10 Park Sites with Incredible Archeology
Like time capsules, archaeological sites and artifacts are buried and untouched for many years, giving us clues as to how ancient cultures lived. Experience the past, present, and future all at once by visiting one of these national park sites with amazing archaeological features.
This earthwork ceremonial site is possibly the largest in North America. Now a nearly forgotten culture, Poverty Point at its peak 3,000 years ago was part of an enormous trading network that stretched for hundreds of miles across the continent. It was - and is - also an engineering marvel, the product of five million hours of labor.
If you thought the Grand Canyon was solely a geological wonder, think again. Artifacts found in the park have been attributed to the many cultures, including Paleo-Indian, Archaic, Ancestral Puebloan, Cohonina, Paiute, Hopi, and Navajo groups.
Like Aztec Ruins, Mesa Verde is a Unesco World Heritage Site that was first inhabited by Paleo Indians 11,000 years ago. The park features over 500 archeological sites, including the famous Cliff Palace which dates to the 12th century.
Although not made by the Aztecs, this 900-year-old Pueblo Indian site is truly impressive. Preserved stone structures showcase great houses and smaller pueblos, offering a glimpse into life in the desert.
The dry terrains of Canyonlands may seem inhospitable today, but this was not always the case. Over the last 14,000 years, the area was inhabited at different times by Paleoindian, Archaic, Preformative, Formative and Protohistoric groups, some of which left their mark with intriguing rock art. Photo Credit: Ken Lund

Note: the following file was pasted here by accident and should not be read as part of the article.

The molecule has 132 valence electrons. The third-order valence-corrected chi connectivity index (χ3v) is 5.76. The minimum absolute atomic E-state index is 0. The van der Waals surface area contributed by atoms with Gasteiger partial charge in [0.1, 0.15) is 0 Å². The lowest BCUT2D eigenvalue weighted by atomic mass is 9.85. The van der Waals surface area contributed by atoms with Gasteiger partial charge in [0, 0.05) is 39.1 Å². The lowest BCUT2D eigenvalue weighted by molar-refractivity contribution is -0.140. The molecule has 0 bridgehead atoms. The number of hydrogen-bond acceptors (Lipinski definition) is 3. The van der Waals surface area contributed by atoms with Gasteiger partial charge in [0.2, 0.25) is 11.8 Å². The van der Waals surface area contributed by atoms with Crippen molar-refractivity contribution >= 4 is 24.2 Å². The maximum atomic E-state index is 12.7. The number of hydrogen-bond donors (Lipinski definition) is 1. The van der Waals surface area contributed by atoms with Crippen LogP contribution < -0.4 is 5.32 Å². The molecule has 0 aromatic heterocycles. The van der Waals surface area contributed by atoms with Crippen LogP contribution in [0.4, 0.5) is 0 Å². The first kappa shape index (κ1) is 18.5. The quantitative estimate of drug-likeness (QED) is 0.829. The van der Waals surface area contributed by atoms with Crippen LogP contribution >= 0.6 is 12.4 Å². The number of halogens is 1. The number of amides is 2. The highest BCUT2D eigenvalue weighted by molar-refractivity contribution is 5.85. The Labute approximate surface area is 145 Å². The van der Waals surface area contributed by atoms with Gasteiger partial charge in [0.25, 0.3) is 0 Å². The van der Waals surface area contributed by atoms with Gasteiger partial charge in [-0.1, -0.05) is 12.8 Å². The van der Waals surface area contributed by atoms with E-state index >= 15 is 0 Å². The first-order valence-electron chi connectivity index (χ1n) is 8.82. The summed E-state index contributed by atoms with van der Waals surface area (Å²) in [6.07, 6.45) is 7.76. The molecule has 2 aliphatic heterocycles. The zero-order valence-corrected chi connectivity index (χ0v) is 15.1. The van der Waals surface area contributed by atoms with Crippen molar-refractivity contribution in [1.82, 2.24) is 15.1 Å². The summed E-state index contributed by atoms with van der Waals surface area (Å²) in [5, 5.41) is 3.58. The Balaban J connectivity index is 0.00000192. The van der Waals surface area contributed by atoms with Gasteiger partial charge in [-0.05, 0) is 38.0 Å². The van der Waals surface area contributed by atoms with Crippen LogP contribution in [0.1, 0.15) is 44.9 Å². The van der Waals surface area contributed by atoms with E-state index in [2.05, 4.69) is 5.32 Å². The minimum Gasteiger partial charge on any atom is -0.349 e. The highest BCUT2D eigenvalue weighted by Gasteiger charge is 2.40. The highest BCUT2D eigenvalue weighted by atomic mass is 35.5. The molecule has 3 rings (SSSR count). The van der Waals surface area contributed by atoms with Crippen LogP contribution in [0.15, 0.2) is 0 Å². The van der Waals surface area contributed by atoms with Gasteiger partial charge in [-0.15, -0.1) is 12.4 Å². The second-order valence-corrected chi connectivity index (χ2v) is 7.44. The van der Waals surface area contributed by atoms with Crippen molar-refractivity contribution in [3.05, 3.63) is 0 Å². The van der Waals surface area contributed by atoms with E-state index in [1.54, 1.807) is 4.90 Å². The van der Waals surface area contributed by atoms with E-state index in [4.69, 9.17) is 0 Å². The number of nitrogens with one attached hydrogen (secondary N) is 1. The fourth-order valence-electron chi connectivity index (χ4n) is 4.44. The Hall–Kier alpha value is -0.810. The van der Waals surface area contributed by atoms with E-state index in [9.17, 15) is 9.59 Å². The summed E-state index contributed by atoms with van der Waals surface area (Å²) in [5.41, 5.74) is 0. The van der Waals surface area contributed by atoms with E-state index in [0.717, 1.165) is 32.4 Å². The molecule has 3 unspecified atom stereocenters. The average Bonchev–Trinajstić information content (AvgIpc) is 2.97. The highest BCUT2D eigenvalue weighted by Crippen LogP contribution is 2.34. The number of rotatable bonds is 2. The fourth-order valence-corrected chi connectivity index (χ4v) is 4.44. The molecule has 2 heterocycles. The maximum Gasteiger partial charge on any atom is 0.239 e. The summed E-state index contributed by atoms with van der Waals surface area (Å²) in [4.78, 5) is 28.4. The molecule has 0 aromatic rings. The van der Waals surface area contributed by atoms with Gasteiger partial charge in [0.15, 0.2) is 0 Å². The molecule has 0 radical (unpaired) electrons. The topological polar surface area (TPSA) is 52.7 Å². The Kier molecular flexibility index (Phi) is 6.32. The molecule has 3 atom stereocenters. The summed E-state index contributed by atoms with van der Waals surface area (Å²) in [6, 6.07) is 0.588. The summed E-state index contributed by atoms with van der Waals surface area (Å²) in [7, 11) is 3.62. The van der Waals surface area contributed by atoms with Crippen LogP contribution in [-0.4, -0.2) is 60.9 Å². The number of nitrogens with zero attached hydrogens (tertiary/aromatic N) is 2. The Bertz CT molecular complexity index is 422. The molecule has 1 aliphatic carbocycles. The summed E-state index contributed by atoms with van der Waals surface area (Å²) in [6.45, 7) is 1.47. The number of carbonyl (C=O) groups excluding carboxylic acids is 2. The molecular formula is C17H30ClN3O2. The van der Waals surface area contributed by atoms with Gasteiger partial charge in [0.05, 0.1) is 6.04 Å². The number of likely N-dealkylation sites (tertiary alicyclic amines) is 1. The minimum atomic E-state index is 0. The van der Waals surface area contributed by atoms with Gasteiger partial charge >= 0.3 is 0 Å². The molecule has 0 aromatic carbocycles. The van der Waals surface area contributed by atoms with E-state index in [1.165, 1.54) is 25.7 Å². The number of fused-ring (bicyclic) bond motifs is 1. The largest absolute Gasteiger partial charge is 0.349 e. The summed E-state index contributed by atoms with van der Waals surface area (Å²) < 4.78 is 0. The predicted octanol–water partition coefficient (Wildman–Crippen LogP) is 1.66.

Possibly one of the best-preserved cliff dwellings in North America, the Sinagua people made this their home between 1100-1425 AD. Tucked away in a towering limestone cliff, this huge structure proves its inhabitants were daring builders and skilled engineers.
For 4,000 years, natural water sources and fertile soil at this locale made it a favorable location for ancestral Pueblo and Hopi groups. The first settlers built pithouse villages and cliff dwellings that were meticulously created to take advantage of the sunlight and natural protection.
A rich record of human history can be found in this ancient caldera. From obsidian spear points to home structures, the wealth of material discovered shows how many historic groups favored this area for food and shelter.
Photo Credit: docbadger1
This park contains important Native American archaeological sites dating back to 10,000 years. In these sites, archeologists have discovered special artifacts such as spear points and even a colonial stove plate. They also found building structures that evidence Dutch colonial settlement, making it an intriguing site.
As if this national park wasn’t impressive enough, it also contains a record of human activity represented by 1,250 sites. Archaeological findings include spear points, arrowheads, campfires and pottery which collectively span 8,000 years.
Photo Credit: NPS